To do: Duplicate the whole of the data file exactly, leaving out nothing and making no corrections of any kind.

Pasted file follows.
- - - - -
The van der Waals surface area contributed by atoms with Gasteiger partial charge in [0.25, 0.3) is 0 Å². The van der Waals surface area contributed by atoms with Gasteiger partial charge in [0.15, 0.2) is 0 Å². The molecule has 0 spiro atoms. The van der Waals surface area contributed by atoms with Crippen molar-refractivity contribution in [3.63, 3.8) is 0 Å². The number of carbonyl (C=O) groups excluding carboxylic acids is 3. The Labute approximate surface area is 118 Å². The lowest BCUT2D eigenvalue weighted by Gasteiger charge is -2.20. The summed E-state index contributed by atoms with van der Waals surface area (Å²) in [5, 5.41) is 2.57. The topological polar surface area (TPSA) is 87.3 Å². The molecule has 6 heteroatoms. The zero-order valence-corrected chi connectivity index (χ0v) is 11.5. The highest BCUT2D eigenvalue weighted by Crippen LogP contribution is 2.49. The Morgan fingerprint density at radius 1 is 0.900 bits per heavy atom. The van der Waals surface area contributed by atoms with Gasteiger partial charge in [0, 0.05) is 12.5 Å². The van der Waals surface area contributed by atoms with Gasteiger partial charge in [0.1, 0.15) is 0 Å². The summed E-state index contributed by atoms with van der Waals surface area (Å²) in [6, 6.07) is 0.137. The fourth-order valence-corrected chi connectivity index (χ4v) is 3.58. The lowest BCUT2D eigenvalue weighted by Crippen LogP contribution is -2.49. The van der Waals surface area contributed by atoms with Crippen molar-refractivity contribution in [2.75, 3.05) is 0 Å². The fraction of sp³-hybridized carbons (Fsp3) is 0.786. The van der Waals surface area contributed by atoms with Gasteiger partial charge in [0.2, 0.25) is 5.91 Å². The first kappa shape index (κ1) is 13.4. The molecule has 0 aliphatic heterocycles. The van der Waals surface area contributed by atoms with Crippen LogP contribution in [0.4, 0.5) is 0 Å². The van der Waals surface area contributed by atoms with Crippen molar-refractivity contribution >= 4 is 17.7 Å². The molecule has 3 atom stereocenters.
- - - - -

The van der Waals surface area contributed by atoms with Gasteiger partial charge in [0.25, 0.3) is 0 Å². The van der Waals surface area contributed by atoms with Gasteiger partial charge in [0.15, 0.2) is 0 Å². The molecule has 0 spiro atoms. The van der Waals surface area contributed by atoms with Crippen molar-refractivity contribution in [3.63, 3.8) is 0 Å². The number of carbonyl (C=O) groups excluding carboxylic acids is 3. The Labute approximate surface area is 118 Å². The lowest BCUT2D eigenvalue weighted by Gasteiger charge is -2.20. The summed E-state index contributed by atoms with van der Waals surface area (Å²) in [5, 5.41) is 2.57. The topological polar surface area (TPSA) is 87.3 Å². The molecule has 6 heteroatoms. The zero-order valence-corrected chi connectivity index (χ0v) is 11.5. The highest BCUT2D eigenvalue weighted by Crippen LogP contribution is 2.49. The Morgan fingerprint density at radius 1 is 0.900 bits per heavy atom. The van der Waals surface area contributed by atoms with Gasteiger partial charge in [0, 0.05) is 12.5 Å². The van der Waals surface area contributed by atoms with Gasteiger partial charge in [0.1, 0.15) is 0 Å². The summed E-state index contributed by atoms with van der Waals surface area (Å²) in [6, 6.07) is 0.137. The fourth-order valence-corrected chi connectivity index (χ4v) is 3.58. The lowest BCUT2D eigenvalue weighted by Crippen LogP contribution is -2.49. The van der Waals surface area contributed by atoms with Crippen molar-refractivity contribution in [2.75, 3.05) is 0 Å². The fraction of sp³-hybridized carbons (Fsp3) is 0.786. The van der Waals surface area contributed by atoms with Gasteiger partial charge in [0.2, 0.25) is 5.91 Å². The first kappa shape index (κ1) is 13.4. The molecule has 0 aliphatic heterocycles. The van der Waals surface area contributed by atoms with Crippen LogP contribution in [0.4, 0.5) is 0 Å². The van der Waals surface area contributed by atoms with Crippen molar-refractivity contribution >= 4 is 17.7 Å². The molecule has 3 atom stereocenters.